Sintra, Portugal: What to know about Pena Palace

Sintra Portugal Pena Palace

I’d wanted to visit Pena Palace in Sintra for so long but when I finally got here a couple of months ago, I failed so badly.

Here’s what you should know so you can have a great visit. As for myself, I wish I could have a do-over on No. 3. 

1. It almost goes without saying these days but: Go early and allow lots of time because you’ll almost certainly get a bit lost.

2. From Lisbon, don’t look for the red Metro signs. The train to Sintra is a separate railway line and station, and is marked by signs that say Coimboio, which means Train. If you’re in the centre of Lisbon, find the Rossio Railway Station, which is marked by a sign on the front that says Estação Central in a hard-to-read scripty font. It’s the building at the side of the Hotel Avenida. If you have the reloadable yellow cards, it’ll be faster for you to buy your ticket to Sintra. It’s cheap: Two return tickets to Sintra cost just 9,20 euros.

Sintra Portugal Pena Palace

3. Don’t bother with the Pena Palace unless you love touring the musty rooms of castles in a sardine-like line with thousands of other people. I wish I hadn’t spent any time in the castle at all. But if you do want to see the Pena Palace: They are very strict about being there at the right time. We ended up buying tickets twice (the second set while on the train) because we were so late and didn’t want to risk getting turned away. It’s very clear on the tickets you must be there at the right time. (And then we ended up hating the palace tour that we paid twice for ... Grrrrrr!)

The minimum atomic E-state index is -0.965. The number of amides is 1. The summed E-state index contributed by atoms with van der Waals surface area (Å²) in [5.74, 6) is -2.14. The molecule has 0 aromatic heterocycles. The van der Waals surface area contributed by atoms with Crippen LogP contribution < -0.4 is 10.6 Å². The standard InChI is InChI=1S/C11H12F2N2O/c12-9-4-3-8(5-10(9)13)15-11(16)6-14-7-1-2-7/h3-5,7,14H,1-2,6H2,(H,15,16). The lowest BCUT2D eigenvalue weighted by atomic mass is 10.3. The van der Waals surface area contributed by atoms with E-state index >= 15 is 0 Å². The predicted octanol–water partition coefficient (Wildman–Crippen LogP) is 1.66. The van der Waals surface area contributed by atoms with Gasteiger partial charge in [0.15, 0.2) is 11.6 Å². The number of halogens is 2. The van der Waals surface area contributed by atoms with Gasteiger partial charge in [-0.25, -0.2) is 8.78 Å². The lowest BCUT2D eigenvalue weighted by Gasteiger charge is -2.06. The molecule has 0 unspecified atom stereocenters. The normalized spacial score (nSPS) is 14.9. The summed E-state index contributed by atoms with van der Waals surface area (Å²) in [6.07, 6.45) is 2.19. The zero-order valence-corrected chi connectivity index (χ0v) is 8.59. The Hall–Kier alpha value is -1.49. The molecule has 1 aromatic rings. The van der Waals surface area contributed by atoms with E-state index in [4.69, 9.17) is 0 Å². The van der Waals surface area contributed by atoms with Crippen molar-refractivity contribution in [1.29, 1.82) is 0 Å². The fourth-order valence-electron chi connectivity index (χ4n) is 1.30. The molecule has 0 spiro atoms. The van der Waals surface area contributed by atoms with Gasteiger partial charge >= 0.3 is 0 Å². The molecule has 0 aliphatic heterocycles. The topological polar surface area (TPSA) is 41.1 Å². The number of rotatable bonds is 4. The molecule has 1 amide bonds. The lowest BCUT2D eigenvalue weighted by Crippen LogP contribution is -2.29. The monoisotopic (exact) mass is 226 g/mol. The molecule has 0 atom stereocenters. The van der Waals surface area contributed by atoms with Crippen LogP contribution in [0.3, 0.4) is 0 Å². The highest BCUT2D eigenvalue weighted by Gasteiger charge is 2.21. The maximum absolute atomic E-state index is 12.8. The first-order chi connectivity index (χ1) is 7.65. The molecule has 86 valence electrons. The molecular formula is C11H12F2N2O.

4. Dress warmly. Sintra is high in the mountains — after all, this was the summer home of Portuguese royalty trying to escape the heat of the city. I was freezing with a hoodie and a light jacket.

5. The last bathrooms are at the palace entry. From this point on you’ll be in a huge line waiting to see the interior and won’t be able to leave it.

Sintra Portugal Pena Palace
This is the lineup that wends its way through the entirety of Pena Palace. It's long, hot and unless you're super interested in historic palace furniture, I'd skip this and just concentrate on the beautiful grounds and/or the town of Sintra itself.